Has the perception of disability among COPD patients applying for pension changed during the last 20 years?
The aim is to examine the change in lung function, treatment and pulmonary symptoms in patients with chronic obstructive pulmonary disease (COPD) or chronic bronchitis (CB) applying for a pension during the period 1977-1996. In addition, we compared the perception of disability in males and females. From 1977 to 1996, 947 patients with COPD or CB were evaluated for obtaining economic support due to disability. In order to test the trend, the patients were divided into three periods: (1) 1977-1983, (2) 1984-1989 and (3) 1990-1996. Compared to females, males had substantial more pack-years of smoking (36 vs. 28, P<0.001), but their FEV1 was only slightly decreased (46.9% versus 49.6% predicted, P=0.047). Females reported significantly more often attacks of dyspnoea [OR: 1.5(1.00-2.2)] and any kind of dyspnoea during daytime [OR: 4.0(1.2-13.3)]. From period 1 to period 3, FEV1 increased significantly (45-53% predicted, P<0.001). Despite the increased FEV1, the use of inhaled corticosteroid had increased markedly (9-32% of the patients, P<0.001). The results did not change when patients with asthma were included. Our data suggest that both sexes, especially females, have become more aware of pulmonary symptoms and tend to react to them more actively by demanding evaluation and treatment. (+info)
Diagostic value of respiratory impedance measurements in elderly subjects.
Obstructive lung disease (OLD) is highly prevalent in elderly subjects but markedly under-diagnosed. Indeed, only 40-50% of hospitalized elderly patients are able to adequately perform spirometric tests. This study aimed to evaluate, in an acute-care geriatric hospital, the diagnostic value of measuring airway impedance (Zrs) by the forced oscillation technique (FOT) for: (1) identifying OLD and (2) identifying responders vs. non-responders to bronchodilators. Sixty-seven patients (aged 82+/-8 years) underwent consecutive measurement of Zrs and forced expiratory volumes before and after bronchodilators. Zrs was measured by FOT at frequencies of 4-30 Hz. Correlations, ROC curves and logistic regression models were established to determine the sensitivity (Se) and specificity (Sp) of Zrs in identifying OLD. Significant correlations were found between spirometric and Zrs measurements. The Zrs parameters yielding the best Se and Sp for detecting OLD were: Fn (resonant frequency; Se: 76%; Sp: 78%) and R0 (resistance extrapolated for a frequency of 0: Se: 76%; Sp: 74%). Using the logistic regression models, 76% of the patients were correctly classified as having OLD or not. Zrs was however not contributive in identifying responders to bronchodilators. Zrs measurements by FOT are contributive to the diagnosis of OLD in elderly hospitalized patients. (+info)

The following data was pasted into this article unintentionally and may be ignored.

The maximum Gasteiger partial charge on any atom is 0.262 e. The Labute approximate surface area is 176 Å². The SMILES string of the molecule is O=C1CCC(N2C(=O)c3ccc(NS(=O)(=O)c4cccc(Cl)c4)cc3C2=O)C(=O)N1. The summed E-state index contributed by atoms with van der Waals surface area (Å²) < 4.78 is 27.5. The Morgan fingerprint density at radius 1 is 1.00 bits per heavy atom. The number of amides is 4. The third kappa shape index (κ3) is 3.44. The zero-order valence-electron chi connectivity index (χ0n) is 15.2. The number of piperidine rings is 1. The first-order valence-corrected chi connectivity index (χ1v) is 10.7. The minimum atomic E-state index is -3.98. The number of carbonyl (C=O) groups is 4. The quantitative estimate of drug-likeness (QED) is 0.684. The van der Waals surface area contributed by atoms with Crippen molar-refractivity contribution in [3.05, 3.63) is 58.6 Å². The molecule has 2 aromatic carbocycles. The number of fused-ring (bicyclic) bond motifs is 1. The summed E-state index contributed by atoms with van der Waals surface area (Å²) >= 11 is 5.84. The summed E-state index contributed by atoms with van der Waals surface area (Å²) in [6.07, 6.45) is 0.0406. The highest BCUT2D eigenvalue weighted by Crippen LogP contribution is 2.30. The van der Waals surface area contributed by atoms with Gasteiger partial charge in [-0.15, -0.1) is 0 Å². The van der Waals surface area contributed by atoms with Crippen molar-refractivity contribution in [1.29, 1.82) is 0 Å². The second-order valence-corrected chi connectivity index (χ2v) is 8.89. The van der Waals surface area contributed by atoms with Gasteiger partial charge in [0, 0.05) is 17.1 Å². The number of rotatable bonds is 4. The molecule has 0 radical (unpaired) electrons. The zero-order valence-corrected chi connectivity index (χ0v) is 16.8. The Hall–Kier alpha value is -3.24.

The Bronchitis Randomized On NAC Cost-Utility Study (BRONCUS): hypothesis and design. BRONCUS-trial Committee.
Chronic obstructive pulmonary disease (COPD) is an irreversible disorder characterized by airflow obstruction and a progressive decline in forced expiratory volume in one second (FEV1). At present, no treatment except quitting smoking appears to affect the progression of the disease. Oxidative stress has been implicated in its pathogenesis. The Bronchitis Randomized on NAC Cost-Utility Study (BRONCUS) is a phase III, randomized, double-blind, placebo-controlled, parallel group, multicentre study designed to assess the effectiveness of the antioxidant agent N-acetylcysteine (NAC) in altering the decline in FEV1, exacerbation rate, and quality of life in patients with moderate to severe COPD. In addition, cost-utility of the treatment will be estimated. Patients will be followed for 3 yrs and evaluated every 3 months. The necessary sample size to demonstrate an effect on the decline in FEV1 of 20 mL x yr(-1) was estimated to be 478 patients. Five hundred and twenty-three patients with moderate to severe COPD were recruited from 10 European countries from June 1, 1997-December 31, 1999. They were 63+/-8 yrs old and consisted of 243 (46%) current smokers and 280 (54%) exsmokers. Patients had on the average 4.9+/-1.6 exacerbations during the last 2 yrs. Postbronchodilator FEVI averaged 57+/-9% and the reversibility after 400 microg of Salbutamol averaged 4+/-4% predicted. The final results of the trial will be available in about 2 yrs. The study will provide objective data on the effects of N-acetylcysteine on outcome variables in chronic obstructive pulmonary disease. (+info)
Dose dependent increased mortality risk in COPD patients treated with oral glucocorticoids.
Systemic corticosteroids are often administered in COPD patients. The relationship between systemic glucocorticoids and mortality in patients with moderate to severe chronic obstructive pulmonary disease (COPD) was retrospectively analysed. Baseline characteristics of the patients, in stable clinical condition, were collected on admission to a pulmonary rehabilitation centre. Overall mortality was asessed at the end of follow-up. The Cox proportional hazards model was used to quantify the relationship between glucocorticoid use, distinguishing administration route (oral/inhalation) and oral dose, and overall mortality, adjusted for the influence of age, sex, smoking, lung function, resting arterial blood gases and body mass index. On multivariate analysis, oral glucocorticoid use at a (prednisone equivalent) dose of 10 mg x day(-1) without inhaled glucocorticoids, was associated with an increased risk (RR=2.34, 95% confidence interval (CI) 1.24-4.44) while 15 mg x day(-1) carried a relative risk of 4.03, CI = 1.99-8.15). A significant interaction was observed between inhaled and oral glucocorticoid use. Combined with inhaled glucocorticoids, the relative risk of oral glucocorticoid use appeared to be significantly smaller. It is concluded that in severe chronic obstructive pulmonary disease, maintenance treatment with oral glucocorticoids is associated with increased mortality in a dose-dependent manner. Since the present study design cannot exclude the possibility of bias by indication, further prospective studies are indicated using a broader patient characterization. (+info)